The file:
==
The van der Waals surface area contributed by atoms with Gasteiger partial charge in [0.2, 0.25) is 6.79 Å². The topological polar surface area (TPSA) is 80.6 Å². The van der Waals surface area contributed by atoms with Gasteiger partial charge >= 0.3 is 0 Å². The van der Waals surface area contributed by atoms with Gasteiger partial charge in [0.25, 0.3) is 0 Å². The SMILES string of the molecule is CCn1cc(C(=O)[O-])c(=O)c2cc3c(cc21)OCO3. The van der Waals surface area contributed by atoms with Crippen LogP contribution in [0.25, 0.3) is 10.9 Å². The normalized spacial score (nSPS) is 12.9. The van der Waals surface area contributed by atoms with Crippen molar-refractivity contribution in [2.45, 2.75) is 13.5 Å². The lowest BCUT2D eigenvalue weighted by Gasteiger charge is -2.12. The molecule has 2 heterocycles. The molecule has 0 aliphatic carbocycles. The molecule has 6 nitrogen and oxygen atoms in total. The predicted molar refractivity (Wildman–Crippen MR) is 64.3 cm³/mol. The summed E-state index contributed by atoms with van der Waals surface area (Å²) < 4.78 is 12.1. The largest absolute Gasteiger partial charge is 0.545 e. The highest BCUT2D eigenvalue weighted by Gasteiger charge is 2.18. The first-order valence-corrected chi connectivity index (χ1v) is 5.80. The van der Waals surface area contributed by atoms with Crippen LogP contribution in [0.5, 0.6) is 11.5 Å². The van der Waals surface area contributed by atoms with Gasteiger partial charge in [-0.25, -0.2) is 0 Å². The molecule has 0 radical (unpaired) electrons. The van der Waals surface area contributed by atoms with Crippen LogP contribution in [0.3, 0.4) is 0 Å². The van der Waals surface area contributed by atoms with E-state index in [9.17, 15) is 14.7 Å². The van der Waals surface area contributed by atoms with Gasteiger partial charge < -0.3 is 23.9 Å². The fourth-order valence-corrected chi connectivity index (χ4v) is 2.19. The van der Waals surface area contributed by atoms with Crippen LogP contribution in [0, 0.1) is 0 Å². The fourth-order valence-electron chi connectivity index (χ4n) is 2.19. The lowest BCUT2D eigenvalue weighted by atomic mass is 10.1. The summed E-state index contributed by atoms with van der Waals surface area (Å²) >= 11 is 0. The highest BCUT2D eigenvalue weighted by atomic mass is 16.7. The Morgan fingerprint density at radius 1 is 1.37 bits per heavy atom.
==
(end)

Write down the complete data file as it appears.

The van der Waals surface area contributed by atoms with Gasteiger partial charge in [0.2, 0.25) is 6.79 Å². The topological polar surface area (TPSA) is 80.6 Å². The van der Waals surface area contributed by atoms with Gasteiger partial charge >= 0.3 is 0 Å². The van der Waals surface area contributed by atoms with Gasteiger partial charge in [0.25, 0.3) is 0 Å². The SMILES string of the molecule is CCn1cc(C(=O)[O-])c(=O)c2cc3c(cc21)OCO3. The van der Waals surface area contributed by atoms with Crippen LogP contribution in [0.25, 0.3) is 10.9 Å². The normalized spacial score (nSPS) is 12.9. The van der Waals surface area contributed by atoms with Crippen molar-refractivity contribution in [2.45, 2.75) is 13.5 Å². The lowest BCUT2D eigenvalue weighted by Gasteiger charge is -2.12. The molecule has 2 heterocycles. The molecule has 0 aliphatic carbocycles. The molecule has 6 nitrogen and oxygen atoms in total. The predicted molar refractivity (Wildman–Crippen MR) is 64.3 cm³/mol. The summed E-state index contributed by atoms with van der Waals surface area (Å²) < 4.78 is 12.1. The largest absolute Gasteiger partial charge is 0.545 e. The highest BCUT2D eigenvalue weighted by Gasteiger charge is 2.18. The first-order valence-corrected chi connectivity index (χ1v) is 5.80. The van der Waals surface area contributed by atoms with Crippen LogP contribution in [0.5, 0.6) is 11.5 Å². The van der Waals surface area contributed by atoms with Gasteiger partial charge in [-0.25, -0.2) is 0 Å². The molecule has 0 radical (unpaired) electrons. The van der Waals surface area contributed by atoms with Crippen LogP contribution in [0.3, 0.4) is 0 Å². The van der Waals surface area contributed by atoms with E-state index in [9.17, 15) is 14.7 Å². The van der Waals surface area contributed by atoms with Gasteiger partial charge < -0.3 is 23.9 Å². The fourth-order valence-corrected chi connectivity index (χ4v) is 2.19. The van der Waals surface area contributed by atoms with Crippen LogP contribution in [0, 0.1) is 0 Å². The fourth-order valence-electron chi connectivity index (χ4n) is 2.19. The lowest BCUT2D eigenvalue weighted by atomic mass is 10.1. The summed E-state index contributed by atoms with van der Waals surface area (Å²) >= 11 is 0. The highest BCUT2D eigenvalue weighted by atomic mass is 16.7. The Morgan fingerprint density at radius 1 is 1.37 bits per heavy atom.